By Jordan Root, AccuWeather meteorologist
July 30,2017, 4:51:45AM,EDT
As the calendar flips from July to August, folks across the western United States will begin to face a resurgence of heat that will last through at least the first week of the month."Excessive heat is coming to a large area in the West next week from California and Nevada and into the interior Northwest," AccuWeather Meteorologist Ken Clark said.
A ridge in the upper-level winds is expected to build across the western U.S. and Canada this week which will allow hot air to build below it. An increased risk for heat-related dangers and wildfire ignition will accompany the warmth.
"The likelihood of dangerous heat will increase across this area with temperatures Monday through Wednesday averaging 10 to 20 degrees above normal," Clark said.
Seattle is projected to reach the lower 90s F on Wednesday, with temperatures climbing even further on Thursday. Portland, Oregon, will endure multiple days in the 90s early this week before the temperature spikes into the 100s. High temperature records will be challenged in both of these cities.
At midweek, the temperature in Medford, Oregon, may come within a few degrees of their all-time record for any date of 115 set on July 20, 1946.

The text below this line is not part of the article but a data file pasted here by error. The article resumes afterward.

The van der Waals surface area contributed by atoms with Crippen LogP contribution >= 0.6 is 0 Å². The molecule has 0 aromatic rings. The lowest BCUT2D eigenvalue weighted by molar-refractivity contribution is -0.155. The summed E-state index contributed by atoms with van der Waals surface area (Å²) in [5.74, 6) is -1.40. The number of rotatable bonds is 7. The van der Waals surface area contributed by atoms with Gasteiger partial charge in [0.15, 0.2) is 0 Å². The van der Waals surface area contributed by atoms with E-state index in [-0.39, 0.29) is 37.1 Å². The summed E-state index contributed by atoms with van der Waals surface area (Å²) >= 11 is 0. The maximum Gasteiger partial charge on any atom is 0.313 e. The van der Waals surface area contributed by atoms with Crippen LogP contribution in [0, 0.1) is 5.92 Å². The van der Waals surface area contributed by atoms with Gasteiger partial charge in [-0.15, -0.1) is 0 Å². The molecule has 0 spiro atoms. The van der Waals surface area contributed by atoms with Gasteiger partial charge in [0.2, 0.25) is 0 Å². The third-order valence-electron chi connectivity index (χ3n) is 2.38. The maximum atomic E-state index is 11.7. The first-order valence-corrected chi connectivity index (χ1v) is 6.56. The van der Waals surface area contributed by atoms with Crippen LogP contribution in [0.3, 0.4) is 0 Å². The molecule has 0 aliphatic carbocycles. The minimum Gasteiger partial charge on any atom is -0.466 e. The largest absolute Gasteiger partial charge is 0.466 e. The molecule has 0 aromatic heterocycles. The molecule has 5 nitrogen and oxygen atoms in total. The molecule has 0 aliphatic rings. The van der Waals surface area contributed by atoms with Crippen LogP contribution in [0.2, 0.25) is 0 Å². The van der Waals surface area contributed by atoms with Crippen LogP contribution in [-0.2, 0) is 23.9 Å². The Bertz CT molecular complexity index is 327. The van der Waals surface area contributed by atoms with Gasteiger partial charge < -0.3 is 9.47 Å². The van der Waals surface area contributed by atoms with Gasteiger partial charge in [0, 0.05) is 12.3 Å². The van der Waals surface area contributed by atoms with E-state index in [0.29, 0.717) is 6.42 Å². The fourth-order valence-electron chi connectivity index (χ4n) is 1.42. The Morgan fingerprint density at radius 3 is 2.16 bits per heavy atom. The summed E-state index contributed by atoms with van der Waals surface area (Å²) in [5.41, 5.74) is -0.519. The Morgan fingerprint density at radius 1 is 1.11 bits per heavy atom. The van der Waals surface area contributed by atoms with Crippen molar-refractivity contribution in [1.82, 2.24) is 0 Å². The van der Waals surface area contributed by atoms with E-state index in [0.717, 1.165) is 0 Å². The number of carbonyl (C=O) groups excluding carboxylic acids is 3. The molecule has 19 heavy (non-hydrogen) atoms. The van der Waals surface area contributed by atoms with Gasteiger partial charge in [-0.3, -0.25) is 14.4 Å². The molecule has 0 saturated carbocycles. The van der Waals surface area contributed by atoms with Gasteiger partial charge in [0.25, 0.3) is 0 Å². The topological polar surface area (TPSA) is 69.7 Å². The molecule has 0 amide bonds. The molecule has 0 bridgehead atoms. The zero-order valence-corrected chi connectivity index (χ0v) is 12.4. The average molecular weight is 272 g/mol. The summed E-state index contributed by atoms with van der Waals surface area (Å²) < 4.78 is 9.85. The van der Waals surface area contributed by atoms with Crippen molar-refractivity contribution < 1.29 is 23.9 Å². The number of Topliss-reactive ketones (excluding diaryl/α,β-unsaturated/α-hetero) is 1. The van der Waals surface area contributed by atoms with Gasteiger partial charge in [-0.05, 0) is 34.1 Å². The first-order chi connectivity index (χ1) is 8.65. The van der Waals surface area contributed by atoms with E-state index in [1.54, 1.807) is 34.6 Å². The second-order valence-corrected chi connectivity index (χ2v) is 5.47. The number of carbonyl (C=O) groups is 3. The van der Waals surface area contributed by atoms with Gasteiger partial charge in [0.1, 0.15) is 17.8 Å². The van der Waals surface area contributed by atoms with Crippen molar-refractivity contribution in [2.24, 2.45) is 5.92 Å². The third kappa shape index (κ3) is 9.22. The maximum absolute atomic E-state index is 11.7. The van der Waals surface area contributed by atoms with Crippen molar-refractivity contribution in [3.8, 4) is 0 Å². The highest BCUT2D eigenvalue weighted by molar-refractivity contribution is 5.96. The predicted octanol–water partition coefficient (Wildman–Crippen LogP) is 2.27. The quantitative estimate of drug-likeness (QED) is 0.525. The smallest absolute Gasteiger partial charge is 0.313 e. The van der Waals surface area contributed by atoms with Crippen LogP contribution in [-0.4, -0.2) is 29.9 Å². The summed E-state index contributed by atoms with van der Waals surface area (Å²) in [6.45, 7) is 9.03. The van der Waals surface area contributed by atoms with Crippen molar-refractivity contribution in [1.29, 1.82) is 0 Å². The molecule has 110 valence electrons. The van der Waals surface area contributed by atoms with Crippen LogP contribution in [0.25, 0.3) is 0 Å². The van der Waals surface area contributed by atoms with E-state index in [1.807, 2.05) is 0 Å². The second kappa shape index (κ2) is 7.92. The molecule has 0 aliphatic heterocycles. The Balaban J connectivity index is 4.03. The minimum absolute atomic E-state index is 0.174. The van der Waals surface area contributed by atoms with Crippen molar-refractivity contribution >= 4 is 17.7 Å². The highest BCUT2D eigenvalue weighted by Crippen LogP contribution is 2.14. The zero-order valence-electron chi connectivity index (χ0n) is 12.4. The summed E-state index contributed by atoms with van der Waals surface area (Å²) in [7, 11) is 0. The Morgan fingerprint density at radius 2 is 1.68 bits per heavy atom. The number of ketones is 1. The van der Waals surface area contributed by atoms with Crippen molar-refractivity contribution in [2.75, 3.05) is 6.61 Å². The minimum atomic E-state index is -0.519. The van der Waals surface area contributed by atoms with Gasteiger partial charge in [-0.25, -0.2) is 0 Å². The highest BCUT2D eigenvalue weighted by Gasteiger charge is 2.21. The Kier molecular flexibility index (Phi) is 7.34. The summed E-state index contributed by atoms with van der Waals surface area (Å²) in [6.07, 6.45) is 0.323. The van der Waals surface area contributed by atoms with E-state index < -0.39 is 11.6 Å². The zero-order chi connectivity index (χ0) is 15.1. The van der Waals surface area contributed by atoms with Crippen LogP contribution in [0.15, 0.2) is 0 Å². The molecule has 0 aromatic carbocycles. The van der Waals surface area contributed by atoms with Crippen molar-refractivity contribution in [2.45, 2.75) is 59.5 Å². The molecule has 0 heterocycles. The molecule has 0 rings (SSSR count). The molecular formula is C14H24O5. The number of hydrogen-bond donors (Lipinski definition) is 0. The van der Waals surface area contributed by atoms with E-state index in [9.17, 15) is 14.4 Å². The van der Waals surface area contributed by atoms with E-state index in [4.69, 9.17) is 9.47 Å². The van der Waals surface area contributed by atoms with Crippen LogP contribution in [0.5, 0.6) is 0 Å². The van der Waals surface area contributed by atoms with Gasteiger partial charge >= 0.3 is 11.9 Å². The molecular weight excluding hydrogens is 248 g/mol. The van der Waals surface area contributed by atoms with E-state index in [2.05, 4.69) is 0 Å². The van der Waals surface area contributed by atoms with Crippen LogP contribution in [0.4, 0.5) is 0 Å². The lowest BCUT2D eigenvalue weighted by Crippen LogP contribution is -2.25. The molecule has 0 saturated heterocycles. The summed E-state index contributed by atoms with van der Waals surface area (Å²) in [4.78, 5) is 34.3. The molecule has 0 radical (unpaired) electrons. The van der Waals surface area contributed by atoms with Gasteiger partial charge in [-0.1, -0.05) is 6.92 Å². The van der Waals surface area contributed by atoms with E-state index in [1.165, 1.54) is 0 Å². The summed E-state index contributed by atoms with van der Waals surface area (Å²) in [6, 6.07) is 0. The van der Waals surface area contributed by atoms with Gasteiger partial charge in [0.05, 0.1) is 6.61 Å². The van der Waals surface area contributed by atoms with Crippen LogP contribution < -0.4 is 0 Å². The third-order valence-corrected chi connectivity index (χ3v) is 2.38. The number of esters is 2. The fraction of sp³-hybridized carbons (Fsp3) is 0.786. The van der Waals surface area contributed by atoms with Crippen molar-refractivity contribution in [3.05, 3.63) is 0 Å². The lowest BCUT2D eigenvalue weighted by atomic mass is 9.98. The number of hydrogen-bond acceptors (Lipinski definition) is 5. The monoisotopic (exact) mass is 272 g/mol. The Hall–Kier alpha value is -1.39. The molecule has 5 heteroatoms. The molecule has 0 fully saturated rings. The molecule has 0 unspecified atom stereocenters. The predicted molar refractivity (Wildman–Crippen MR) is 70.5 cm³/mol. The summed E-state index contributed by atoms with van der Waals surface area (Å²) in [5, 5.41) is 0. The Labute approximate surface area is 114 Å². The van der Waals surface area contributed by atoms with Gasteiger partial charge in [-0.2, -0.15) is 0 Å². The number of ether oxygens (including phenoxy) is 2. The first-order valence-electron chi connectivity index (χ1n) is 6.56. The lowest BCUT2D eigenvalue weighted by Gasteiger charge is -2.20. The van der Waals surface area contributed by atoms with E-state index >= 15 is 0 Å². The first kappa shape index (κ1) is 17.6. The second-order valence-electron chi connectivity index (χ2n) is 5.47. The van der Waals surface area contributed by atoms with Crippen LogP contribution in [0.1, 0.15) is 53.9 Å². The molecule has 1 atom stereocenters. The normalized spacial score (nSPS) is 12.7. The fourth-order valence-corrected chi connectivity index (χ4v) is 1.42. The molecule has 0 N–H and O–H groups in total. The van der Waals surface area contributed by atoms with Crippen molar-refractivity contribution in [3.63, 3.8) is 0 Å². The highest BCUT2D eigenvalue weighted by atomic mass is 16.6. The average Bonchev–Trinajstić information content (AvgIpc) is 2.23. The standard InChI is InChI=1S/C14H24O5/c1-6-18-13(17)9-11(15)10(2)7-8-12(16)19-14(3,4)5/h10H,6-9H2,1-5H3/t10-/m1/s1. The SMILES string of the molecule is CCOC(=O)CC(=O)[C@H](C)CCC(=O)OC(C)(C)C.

It is important for people to realize the dangers of this heat. Folks who plan on spending extended periods of time outside, especially during the afternoon will raise their risk for dehydration, heat exhaustion and heat stroke.
The risk for heat-related illnesses can be lowered by drinking plenty of water, wearing light colored clothing, and limiting any vigorous activities to the morning or evening.
Those looking to beat the heat may want to consider heading to coastal beaches where the heat will be greatly moderated. However as is typical, the waters along most of the West Coast are too cold to enter.
In addition, swells from Hilary will make coastal waters dangerous to enter into Tuesday.
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Monsoonal moisture will mostly be confined to the Four Corners region (though Utah will be largely excluded) and the mountains of Southern California which will lead to daily showers and thunderstorms and more extensive cloud cover.
This will keep temperatures near normal or even slightly below normal in this region. Any heavy thunderstorm could lead to downpours and flash flooding.
Elsewhere across the West, isolated thunderstorms will pop up across the northern Rockies but activity will not be widespread. This will not provide much, if any, rain relief for wildfire efforts across the West.
According to the U.S. Forest Service, there are currently 49 active large wildfire incidents from central California to Montana. Wildfires are also burning across British Columbia.
The increase in heat and lack of rain will only worsen the wildfire threat through the week.
"Thunderstorms outside of the Four Corners region will hold the greatest risk of lightning-induced wildfires as little to no rain will reach the ground," AccuWeather Meteorologist Renee Duff said.
This warm pattern will continue through the week but the ridge may begin to break down next weekend which would allow some relief from the heat.